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Hunting the Unobservables for Optimal Social Security: A General Equilibrium Approach

We study the optimal size of a pay-as-you-go social security program for an economy composed of both permanent-income and hand-to-mouth consumers. While previous work on this topic is framed within a two-period partial equilibrium setup, we study this issue in a life-cycle general equilibrium model. Because this type of welfare analysis depends critically on unobservable prefer- ence parameters, we methodically consider all parameterizations of the unobservables that are both feasible and reasonable— all parameterizations that can mimic key features of macro data (feasible) while still being consistent with micro evidence and convention (reasonable). The model predicts that the optimal tax rate is between 6 percent and 15 percent of wage income.

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File URL: http://www.deakin.edu.au/buslaw/aef/workingpapers/papers/2008_10eco.pdf
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Paper provided by Deakin University, Faculty of Business and Law, School of Accounting, Economics and Finance in its series Economics Series with number 2008_10.

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Length: 17 pages
Date of creation: 19 Oct 2008
Date of revision:
Handle: RePEc:dkn:econwp:eco_2008_10
Contact details of provider: Postal: 221 Burwood Highway, Burwood 3125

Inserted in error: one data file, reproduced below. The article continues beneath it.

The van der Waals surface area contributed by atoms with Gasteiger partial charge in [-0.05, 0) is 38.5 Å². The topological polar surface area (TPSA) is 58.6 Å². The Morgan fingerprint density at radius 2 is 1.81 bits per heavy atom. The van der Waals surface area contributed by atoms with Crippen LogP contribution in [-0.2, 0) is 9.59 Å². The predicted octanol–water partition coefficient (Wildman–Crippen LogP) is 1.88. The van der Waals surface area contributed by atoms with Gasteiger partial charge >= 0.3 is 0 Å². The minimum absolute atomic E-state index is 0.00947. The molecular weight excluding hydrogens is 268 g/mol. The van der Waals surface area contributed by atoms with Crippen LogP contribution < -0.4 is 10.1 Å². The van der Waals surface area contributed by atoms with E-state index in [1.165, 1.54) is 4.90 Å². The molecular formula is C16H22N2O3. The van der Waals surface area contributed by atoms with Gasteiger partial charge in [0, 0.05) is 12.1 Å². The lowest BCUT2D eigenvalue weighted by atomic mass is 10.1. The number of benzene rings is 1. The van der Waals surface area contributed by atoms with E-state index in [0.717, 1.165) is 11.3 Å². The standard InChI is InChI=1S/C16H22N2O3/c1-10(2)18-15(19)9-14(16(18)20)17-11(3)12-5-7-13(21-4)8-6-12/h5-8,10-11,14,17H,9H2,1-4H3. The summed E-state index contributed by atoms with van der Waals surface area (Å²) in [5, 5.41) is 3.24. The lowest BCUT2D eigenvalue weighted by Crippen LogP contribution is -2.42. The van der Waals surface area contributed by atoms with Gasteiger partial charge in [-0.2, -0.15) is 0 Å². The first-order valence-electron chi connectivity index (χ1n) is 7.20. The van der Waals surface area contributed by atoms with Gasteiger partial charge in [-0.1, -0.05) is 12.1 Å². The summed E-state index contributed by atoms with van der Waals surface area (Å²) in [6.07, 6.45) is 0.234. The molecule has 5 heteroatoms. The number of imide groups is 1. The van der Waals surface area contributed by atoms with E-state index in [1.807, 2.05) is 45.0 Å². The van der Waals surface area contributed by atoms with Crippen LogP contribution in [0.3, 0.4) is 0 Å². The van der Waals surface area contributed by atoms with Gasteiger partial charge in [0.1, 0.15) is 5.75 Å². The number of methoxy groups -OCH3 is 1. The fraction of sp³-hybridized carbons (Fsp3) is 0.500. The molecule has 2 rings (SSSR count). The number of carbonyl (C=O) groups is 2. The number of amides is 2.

Phone: 61 3 9244 3815
Web page: http://www.deakin.edu.au/buslaw/aef/index.php

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  1. Feldstein, Martin S, 1985. "The Optimal Level of Social Security Benefits," The Quarterly Journal of Economics, MIT Press, vol. 100(2), pages 303-20, May.
  2. James Bullard & James Feigenbaum, 2006. "A leisurely reading of the life-cycle consumption data," Working Papers 2003-017, Federal Reserve Bank of St. Louis.
  3. B. Douglas Bernheim & Jonathan Skinner & Steven Weinberg, 2001. "What Accounts for the Variation in Retirement Wealth among U.S. Households?," American Economic Review, American Economic Association, vol. 91(4), pages 832-857, September.
  4. John Ameriks & Andrew Caplin & John Leahy, 2007. "Retirement Consumption: Insights from a Survey," The Review of Economics and Statistics, MIT Press, vol. 89(2), pages 265-274, May.
  5. Ayse Imrohoroglu & Selahattin Imrohoroglu & Douglas H. Joines, 2000. "Time inconsistent preferences and Social Security," Discussion Paper / Institute for Empirical Macroeconomics 136, Federal Reserve Bank of Minneapolis.
  6. Kevin X.D. Huang & Frank Caliendo, 2007. "Rationalizing Seven Consumption-Saving Puzzles in a Unified Framework," Vanderbilt University Department of Economics Working Papers 0716, Vanderbilt University Department of Economics.
  7. Docquier, Frederic, 2002. "On the optimality of public pensions in an economy with life-cyclers and myopes," Journal of Economic Behavior & Organization, Elsevier, vol. 47(1), pages 121-140, January.
  8. Feigenbaum, James, 2008. "Can mortality risk explain the consumption hump?," Journal of Macroeconomics, Elsevier, vol. 30(3), pages 844-872, September.
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